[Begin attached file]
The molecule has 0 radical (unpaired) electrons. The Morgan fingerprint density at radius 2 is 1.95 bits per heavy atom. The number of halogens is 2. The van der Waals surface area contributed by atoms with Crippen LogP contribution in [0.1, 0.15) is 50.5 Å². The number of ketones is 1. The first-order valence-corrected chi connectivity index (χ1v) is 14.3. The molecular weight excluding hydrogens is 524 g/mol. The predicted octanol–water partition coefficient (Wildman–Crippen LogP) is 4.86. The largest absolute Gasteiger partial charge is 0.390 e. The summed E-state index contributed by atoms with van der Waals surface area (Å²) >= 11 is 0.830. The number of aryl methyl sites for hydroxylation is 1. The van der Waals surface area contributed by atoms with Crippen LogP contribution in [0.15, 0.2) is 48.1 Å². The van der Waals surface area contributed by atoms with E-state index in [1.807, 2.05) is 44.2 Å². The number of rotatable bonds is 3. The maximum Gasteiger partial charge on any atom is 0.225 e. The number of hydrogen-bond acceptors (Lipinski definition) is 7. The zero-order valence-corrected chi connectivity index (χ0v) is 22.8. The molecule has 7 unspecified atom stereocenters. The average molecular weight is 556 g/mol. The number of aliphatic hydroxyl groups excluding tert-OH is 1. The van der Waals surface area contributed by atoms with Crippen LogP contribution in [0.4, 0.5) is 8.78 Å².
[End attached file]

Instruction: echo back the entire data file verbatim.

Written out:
The molecule has 0 radical (unpaired) electrons. The Morgan fingerprint density at radius 2 is 1.95 bits per heavy atom. The number of halogens is 2. The van der Waals surface area contributed by atoms with Crippen LogP contribution in [0.1, 0.15) is 50.5 Å². The number of ketones is 1. The first-order valence-corrected chi connectivity index (χ1v) is 14.3. The molecular weight excluding hydrogens is 524 g/mol. The predicted octanol–water partition coefficient (Wildman–Crippen LogP) is 4.86. The largest absolute Gasteiger partial charge is 0.390 e. The summed E-state index contributed by atoms with van der Waals surface area (Å²) >= 11 is 0.830. The number of aryl methyl sites for hydroxylation is 1. The van der Waals surface area contributed by atoms with Crippen LogP contribution in [0.15, 0.2) is 48.1 Å². The van der Waals surface area contributed by atoms with E-state index in [1.807, 2.05) is 44.2 Å². The number of rotatable bonds is 3. The maximum Gasteiger partial charge on any atom is 0.225 e. The number of hydrogen-bond acceptors (Lipinski definition) is 7. The zero-order valence-corrected chi connectivity index (χ0v) is 22.8. The molecule has 7 unspecified atom stereocenters. The average molecular weight is 556 g/mol. The number of aliphatic hydroxyl groups excluding tert-OH is 1. The van der Waals surface area contributed by atoms with Crippen LogP contribution in [0.4, 0.5) is 8.78 Å².